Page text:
Medizinische Klinik IV

Karlsruhe, Germany

Medizinische Klinik IV

Karlsruhe, Germany

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PubMed | Gesundheitszentrum St. Marien, Haematology and Oncology, Ludwig Maximilians University of Munich, Johannes Gutenberg University Mainz and 5 more.
Type: | Journal: International journal of cancer | Year: 2016

We explored the association of early tumor shrinkage (ETS) and non-ETS with efficacy of first-line and consecutive second-line treatment in patients with KRAS wild-type metastatic colorectal cancer treated in FIRE-3. Assessment of tumor shrinkage was based on the sum of longest diameters of target lesions, evaluated after six weeks of treatment. Shrinkage was classified as ETS (shrinkage by20%), mETS (shrinkage by 0% - <20%), mPD (minor progression >0% - <20%) and PD (progression 20%). Overall survival (OS) was 33.2 (95% CI 28.0-38.4) months in ETS patients, while non-ETS was associated with less favourable outcome (mETS 24.0 (95% CI 21.2-26.9) months, mPD 19.0 (95% CI 13.0-25.0) months, PD 12.8 (95% CI 11.1-14.5) months). Differences in PFS of first-line therapy were less pronounced. ETS subgroups defined in 1st-line therapy also correlated with efficacy of 2nd-line therapy. Progression-free survival in 2nd-line (PFS2nd) was 6.5 months (5.8-7.2) for ETS, and was 5.6 (95% CI 4.7-6.5) months for mETS, 4.9 (95% CI 3.7-6.1) months for mPD and 3.3 (95% CI 2.3-4.3) months for PD. PFS of first-line and PFS2nd showed a linear correlation (Bravais-Pearson coefficient: 0.16, P=0.006). While ETS is associated with the most favourable outcome, non-ETS represents a heterogeneous subgroup with distinct characteristics of less favourable initial tumor response to treatment. This is the first analysis to demonstrate that early tumor response observed during 1st-line FOLFIRI-based therapy may also relate to efficacy of 2


PubMed | Klinik fur Kardiologie II, Universitatsklinikum Kiel, Klinik III fur Innere Medizin, Universitares Herzzentrum Hamburg and 12 more.
Type: Journal Article | Journal: Herzschrittmachertherapie & Elektrophysiologie | Year: 2015

The AV nodal reentrant tachycardia (AVNRT) is one of the most common arrhythmias encountered in clinical practice. It is characterized by a constant heart rate and an on/off phenomenon. The clinical symptoms may include palpitations, anxiety, polyuria, and dyspnea. Typically, tachycardia may be disrupted by vagal maneuvers in many patients. First-line treatment of symptomatic AVNRT is radiofrequency ablation. The present article deals with the characteristics, differential diagnosis and treatment of AVNRT in the EP lab. It is the second part of a series of manuscripts which may facilitate further education in the specific field of electrophysiology.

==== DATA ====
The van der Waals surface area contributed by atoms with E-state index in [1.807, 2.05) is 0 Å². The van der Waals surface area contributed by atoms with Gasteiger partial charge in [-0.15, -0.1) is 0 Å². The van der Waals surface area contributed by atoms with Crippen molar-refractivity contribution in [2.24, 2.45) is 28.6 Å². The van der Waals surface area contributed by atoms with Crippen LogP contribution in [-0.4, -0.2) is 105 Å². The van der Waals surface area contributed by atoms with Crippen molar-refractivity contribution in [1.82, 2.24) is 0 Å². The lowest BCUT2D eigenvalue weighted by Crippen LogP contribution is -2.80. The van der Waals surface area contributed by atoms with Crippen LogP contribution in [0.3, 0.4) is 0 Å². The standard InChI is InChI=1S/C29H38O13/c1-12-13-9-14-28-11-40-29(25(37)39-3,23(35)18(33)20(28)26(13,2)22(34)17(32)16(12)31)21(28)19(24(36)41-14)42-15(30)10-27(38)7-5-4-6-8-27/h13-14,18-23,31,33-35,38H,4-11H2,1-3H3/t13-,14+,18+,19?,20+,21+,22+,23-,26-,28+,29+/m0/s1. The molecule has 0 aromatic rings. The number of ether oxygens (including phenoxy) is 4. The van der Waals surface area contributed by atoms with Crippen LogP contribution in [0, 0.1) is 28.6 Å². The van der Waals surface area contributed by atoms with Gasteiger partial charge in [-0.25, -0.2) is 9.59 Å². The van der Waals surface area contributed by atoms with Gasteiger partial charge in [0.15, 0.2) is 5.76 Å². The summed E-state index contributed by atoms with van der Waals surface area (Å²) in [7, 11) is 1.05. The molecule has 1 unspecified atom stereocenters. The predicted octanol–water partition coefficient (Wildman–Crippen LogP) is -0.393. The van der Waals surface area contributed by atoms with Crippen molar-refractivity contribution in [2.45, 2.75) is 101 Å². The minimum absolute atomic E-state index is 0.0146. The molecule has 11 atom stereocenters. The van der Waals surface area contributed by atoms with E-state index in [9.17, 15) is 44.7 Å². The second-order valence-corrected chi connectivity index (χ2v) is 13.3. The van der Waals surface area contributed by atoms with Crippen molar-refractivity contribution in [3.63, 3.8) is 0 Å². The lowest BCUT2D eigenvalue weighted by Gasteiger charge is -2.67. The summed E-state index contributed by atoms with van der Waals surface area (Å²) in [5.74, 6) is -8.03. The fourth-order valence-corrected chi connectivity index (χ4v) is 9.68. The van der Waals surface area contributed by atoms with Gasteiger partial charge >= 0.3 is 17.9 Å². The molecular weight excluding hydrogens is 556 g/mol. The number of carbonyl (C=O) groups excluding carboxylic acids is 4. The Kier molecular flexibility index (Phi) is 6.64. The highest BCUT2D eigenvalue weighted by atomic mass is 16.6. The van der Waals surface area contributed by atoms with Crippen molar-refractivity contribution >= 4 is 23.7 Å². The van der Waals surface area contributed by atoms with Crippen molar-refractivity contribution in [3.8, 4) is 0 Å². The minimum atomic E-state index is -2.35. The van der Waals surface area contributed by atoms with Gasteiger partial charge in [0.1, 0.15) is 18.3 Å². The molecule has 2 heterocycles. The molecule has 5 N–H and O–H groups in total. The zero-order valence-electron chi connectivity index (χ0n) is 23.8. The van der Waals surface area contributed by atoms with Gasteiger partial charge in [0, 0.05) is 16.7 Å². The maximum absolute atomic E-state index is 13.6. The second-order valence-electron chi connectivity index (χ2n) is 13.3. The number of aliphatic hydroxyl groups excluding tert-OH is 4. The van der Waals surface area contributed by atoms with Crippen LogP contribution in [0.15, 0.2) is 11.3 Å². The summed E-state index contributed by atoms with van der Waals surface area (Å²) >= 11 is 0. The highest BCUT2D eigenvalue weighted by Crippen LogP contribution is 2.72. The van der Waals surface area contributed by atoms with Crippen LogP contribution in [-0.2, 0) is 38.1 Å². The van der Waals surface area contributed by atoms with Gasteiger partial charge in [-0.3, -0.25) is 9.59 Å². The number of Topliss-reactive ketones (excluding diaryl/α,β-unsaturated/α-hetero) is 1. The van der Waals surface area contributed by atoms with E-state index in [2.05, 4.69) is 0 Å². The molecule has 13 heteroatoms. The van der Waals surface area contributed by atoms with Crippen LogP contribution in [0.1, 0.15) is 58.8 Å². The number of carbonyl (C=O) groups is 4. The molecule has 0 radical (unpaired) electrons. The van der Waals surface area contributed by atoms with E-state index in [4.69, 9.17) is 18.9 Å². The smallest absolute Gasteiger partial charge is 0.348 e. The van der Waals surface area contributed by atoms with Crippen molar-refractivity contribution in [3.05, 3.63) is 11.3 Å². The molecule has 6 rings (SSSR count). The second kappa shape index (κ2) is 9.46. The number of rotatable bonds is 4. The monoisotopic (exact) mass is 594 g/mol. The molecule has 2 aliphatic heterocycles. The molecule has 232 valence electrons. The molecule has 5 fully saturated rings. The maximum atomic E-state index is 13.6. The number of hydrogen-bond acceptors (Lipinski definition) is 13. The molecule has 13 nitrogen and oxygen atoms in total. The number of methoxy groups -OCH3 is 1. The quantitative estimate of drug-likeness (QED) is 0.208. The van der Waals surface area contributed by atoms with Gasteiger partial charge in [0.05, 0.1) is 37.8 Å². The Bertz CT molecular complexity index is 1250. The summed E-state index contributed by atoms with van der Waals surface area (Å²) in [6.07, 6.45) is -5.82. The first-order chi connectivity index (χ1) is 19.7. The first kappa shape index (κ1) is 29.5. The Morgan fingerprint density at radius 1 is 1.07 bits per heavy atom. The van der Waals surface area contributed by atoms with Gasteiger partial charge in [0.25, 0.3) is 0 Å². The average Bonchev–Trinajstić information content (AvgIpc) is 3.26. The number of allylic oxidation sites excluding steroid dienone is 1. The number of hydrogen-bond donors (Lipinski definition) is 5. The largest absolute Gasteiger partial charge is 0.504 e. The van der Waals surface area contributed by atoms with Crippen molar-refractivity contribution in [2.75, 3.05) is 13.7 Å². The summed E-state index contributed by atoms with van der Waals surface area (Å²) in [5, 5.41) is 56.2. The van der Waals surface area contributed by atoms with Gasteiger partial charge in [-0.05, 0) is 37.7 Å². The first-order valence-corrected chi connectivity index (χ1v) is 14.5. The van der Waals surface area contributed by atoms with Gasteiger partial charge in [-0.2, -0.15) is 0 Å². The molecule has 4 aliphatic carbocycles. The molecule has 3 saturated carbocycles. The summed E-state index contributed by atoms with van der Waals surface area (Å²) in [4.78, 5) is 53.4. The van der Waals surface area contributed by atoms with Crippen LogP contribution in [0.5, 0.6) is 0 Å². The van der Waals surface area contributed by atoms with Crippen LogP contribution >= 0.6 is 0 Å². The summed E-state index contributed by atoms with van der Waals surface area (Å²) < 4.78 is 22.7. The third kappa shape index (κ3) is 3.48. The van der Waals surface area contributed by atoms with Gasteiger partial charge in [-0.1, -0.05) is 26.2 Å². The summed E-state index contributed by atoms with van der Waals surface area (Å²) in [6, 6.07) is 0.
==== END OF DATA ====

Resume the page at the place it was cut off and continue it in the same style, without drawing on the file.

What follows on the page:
Luik A.,Medizinische Klinik IV | Radzewitz A.,Medizinische Klinik IV | Kieser M.,University of Heidelberg | Walter M.,Medizinische Klinik IV | And 10 more authors.
Circulation | Year: 2015

Background - There is a lack of data on the comparative efficacy and procedural safety of open irrigated radiofrequency (RF) and cryoballoon catheter (CB) ablation for pulmonary vein isolation in patients with paroxysmal atrial fibrillation. Methods and Results - In a prospective, noninferiority study, 315 patients were randomly assigned to RF (n=159) or CB (n=156) ablation. The primary end point was freedom from atrial arrhythmia with absence of persistent complications. Patients were largely comparable between groups with more vascular disease in the RF group (8.2% versus 2.6% for CB; P=0.028). The primary end point at 12 months was achieved by 70.7% with RF and 73.6% with CB (multiple procedure success), including 31 redo procedures in each group (19.5% of RF versus 19.9% of CB; P=0.933). For the intention-to-treat population, noninferiority of CB was revealed for the predefined inferiority margin (risk difference, 0.029; 95% confidence interval, -0.074 to 0.132; P<0.001). Rates at 6 months were 63.1% and 64.1% for the RF and CB groups (single procedure success), and noninferiority was confirmed (risk difference, 0.010; 95% confidence interval, -0.097 to 0.116; P=0.002). Periprocedural complications for the index procedure were more frequent in the CB group (5.0% RF, 12.2% CB; P=0.022) with a significant difference in phrenic nerve palsies (0% RF, 5.8% CB; P=0.002). Conclusion - This large, prospective, randomized, controlled study demonstrates noninferiority of CB ablation versus RF ablation for treating patients with paroxysmal atrial fibrillation. © 2015 The Authors. © 2015 The Authors.